Fellow drivers mourn loss of Mississippi school bus driver who died of COVID-19

Published 9:48 pm Friday, August 20, 2021

A procession of approximately 25 school buses departed the bus terminal on Lynda Lee Drive in Natchez at 10:30 Friday escorted by law enforcement.

They made their way past each school in the Natchez Adams School District, Frazier, McLaurin, Susie B. West, Natchez Early College, Freshman Academy, Natchez High School Morgantown and the Braden Administration Building.

Greg West said the school bus convoy was held in honor of Ernest “Wayne” Strickland, a school bus operations supervisor who died Monday with complications with COVID-19.

He was 55.

Natchez Adams School District, Durham Bus Services and Ecco Ride participated in this unique memorial, he said.

“I’ve known him for more than 13 years,” said West, a bus driver and friend of Strickland’s. “He got sick before school started and has been in the hospital ever since.”

Strickland worked for Natchez Adams School District for more than 30 years starting when he graduated from North Natchez High School in 1983, he said.

He dedicated much of his life to the schools’ transportation services, working with drivers of Durham School Services and with Ecco Ride when the district changed bus contracts before the start of this school year.

Natchez Adams School District Superintendent Fred Butcher was one of the school bus drivers participating in the procession on Friday.

“It was a touching moment for me,” Butcher said after commending the drivers and people who coordinated the event. “I know how much he loved his job. … He loved the kids. I think that is why he stayed with it. When the new company came on board, he had the opportunity to go with Durham but chose to stay. That made all of us happy.”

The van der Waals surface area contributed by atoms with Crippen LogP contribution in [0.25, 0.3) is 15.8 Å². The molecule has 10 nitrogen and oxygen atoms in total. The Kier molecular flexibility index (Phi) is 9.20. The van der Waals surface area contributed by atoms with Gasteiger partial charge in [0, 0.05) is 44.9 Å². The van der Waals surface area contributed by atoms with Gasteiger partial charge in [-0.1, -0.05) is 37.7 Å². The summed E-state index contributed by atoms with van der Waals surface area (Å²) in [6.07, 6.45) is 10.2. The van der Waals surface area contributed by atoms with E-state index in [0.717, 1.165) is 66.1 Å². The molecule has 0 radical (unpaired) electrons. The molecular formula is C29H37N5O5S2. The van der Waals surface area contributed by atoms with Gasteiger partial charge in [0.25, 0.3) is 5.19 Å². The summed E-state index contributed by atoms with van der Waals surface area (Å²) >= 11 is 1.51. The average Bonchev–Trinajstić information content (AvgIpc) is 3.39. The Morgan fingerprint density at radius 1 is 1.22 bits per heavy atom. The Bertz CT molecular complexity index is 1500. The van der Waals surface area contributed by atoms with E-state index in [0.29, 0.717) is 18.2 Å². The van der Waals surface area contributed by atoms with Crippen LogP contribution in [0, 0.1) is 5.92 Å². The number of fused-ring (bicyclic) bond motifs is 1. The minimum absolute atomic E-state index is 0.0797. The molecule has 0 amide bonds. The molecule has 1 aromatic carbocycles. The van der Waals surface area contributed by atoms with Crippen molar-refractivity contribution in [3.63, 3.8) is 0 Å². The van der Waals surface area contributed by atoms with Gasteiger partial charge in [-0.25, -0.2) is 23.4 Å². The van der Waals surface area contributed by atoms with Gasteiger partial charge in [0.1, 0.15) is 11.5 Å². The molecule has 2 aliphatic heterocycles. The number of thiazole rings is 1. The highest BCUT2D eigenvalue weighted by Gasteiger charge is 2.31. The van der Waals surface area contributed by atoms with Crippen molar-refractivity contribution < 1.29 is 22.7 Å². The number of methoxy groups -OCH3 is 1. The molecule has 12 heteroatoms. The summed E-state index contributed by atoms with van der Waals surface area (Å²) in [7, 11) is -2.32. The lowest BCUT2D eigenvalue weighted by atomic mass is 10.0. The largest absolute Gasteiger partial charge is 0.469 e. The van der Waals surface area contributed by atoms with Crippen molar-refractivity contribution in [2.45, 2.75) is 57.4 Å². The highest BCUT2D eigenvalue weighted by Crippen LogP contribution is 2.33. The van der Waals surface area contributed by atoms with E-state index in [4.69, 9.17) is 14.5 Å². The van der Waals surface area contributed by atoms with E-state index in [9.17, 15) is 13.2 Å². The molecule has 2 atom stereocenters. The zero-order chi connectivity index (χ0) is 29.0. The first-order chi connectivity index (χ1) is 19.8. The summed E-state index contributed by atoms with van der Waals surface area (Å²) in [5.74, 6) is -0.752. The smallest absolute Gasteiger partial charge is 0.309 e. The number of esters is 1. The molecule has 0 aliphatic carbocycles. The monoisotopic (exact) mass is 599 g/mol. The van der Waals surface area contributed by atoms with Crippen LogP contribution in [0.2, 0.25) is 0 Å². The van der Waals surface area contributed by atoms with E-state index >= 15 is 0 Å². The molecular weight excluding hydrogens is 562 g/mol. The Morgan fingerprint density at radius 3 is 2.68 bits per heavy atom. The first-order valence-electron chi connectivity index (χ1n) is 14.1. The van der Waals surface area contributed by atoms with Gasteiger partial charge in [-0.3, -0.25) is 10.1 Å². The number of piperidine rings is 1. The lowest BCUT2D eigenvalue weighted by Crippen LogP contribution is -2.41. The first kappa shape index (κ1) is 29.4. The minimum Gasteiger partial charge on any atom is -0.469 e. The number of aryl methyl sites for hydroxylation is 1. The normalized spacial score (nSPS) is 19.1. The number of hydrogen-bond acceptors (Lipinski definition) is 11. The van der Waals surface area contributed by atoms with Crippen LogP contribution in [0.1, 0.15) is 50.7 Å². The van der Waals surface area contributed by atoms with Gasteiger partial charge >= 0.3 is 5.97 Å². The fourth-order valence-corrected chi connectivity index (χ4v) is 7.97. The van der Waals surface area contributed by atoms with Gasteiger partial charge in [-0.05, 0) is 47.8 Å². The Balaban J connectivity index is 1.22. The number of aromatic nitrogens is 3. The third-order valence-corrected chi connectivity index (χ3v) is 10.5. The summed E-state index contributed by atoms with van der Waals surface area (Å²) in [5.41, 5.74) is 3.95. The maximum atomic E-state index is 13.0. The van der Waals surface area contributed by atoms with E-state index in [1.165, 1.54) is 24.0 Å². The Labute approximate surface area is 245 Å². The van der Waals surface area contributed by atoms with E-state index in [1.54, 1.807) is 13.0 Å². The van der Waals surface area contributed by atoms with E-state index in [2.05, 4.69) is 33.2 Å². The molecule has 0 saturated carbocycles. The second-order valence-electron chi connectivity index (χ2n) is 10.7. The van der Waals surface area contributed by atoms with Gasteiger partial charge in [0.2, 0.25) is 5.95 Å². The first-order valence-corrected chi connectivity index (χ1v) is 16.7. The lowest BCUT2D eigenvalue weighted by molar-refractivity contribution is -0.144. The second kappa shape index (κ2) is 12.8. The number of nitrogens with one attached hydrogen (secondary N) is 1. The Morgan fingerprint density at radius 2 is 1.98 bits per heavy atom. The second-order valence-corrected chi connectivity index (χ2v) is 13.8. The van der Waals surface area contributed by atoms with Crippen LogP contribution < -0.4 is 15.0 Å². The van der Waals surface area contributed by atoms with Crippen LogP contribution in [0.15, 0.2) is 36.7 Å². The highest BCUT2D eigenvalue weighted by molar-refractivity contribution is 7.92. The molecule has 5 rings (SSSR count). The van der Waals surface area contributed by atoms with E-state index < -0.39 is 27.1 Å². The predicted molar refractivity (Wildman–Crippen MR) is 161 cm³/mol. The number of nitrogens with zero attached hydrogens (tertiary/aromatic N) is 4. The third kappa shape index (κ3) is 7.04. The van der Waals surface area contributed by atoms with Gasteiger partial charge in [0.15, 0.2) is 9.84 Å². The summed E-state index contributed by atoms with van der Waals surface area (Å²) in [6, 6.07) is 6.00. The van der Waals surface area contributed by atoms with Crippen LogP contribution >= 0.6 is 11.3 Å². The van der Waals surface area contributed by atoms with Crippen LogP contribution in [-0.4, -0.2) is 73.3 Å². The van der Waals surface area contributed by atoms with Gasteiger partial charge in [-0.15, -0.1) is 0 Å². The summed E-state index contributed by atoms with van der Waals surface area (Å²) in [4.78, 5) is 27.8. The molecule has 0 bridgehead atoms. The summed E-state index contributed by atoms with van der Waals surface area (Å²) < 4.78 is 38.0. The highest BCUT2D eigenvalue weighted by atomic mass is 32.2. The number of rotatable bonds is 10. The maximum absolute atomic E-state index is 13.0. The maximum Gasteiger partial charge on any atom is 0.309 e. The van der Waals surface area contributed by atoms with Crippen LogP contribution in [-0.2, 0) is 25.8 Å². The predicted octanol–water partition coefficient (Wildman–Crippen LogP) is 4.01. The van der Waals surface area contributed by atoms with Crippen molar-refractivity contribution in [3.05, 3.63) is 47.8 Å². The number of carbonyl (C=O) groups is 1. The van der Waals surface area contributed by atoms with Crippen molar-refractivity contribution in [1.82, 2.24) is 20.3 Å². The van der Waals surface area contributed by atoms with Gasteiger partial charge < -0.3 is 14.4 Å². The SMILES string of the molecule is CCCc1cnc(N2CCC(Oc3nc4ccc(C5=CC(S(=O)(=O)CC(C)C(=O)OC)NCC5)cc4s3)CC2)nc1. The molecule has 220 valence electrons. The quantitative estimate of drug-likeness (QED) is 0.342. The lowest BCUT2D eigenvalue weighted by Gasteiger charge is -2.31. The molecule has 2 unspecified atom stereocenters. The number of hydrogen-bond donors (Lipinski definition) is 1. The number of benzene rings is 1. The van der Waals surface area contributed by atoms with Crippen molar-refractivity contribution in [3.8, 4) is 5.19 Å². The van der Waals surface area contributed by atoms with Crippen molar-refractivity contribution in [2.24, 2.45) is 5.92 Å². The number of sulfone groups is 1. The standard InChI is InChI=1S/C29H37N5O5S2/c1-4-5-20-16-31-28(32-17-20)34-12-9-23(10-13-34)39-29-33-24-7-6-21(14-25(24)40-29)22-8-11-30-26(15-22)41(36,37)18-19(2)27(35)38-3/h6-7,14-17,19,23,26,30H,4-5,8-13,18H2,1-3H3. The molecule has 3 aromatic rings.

Beatrice Collins, who rode with Butcher on Friday, worked with Strickland as a bus driver before moving to the human resources department and they were good friends, she said.

“He was always happy, helpful, hardworking and was always doing whatever he could to make stuff happen,” she said. “After hearing the news Tuesday, it took my breath away. … I was under the impression that he was doing better.”

Butcher said he used to joke with Strickland and say that he had a hard drive in his head to help him remember all the bus routes. He could name the bus number for any bus route by memory, he said.

“It’s because he has been doing this job for so long,” he said. “If you called him with a problem, he would always give you two or three solutions.”

Zandra McDonald-Green, who is the deputy superintendent of Natchez Adams School District, described Strickland as a loving and caring person with “the best customer service voice of anyone I have ever known because he was always pleasant.”

She said, “He was a wonderful person. He was well known and loved by students, parents and employees alike. He went over and above his call to ensure the safety of our students as they were transported to and from school and to other functions.”

Services for Strickland were scheduled for 1 p.m. Saturday at Daughters of Zion Baptist Church Parking Lot, followed by a burial at Daughters of Zion Baptist Church Cemetery.

“Our prayers and condolences go out to his family members,” Butcher said. “He is going to be really missed.”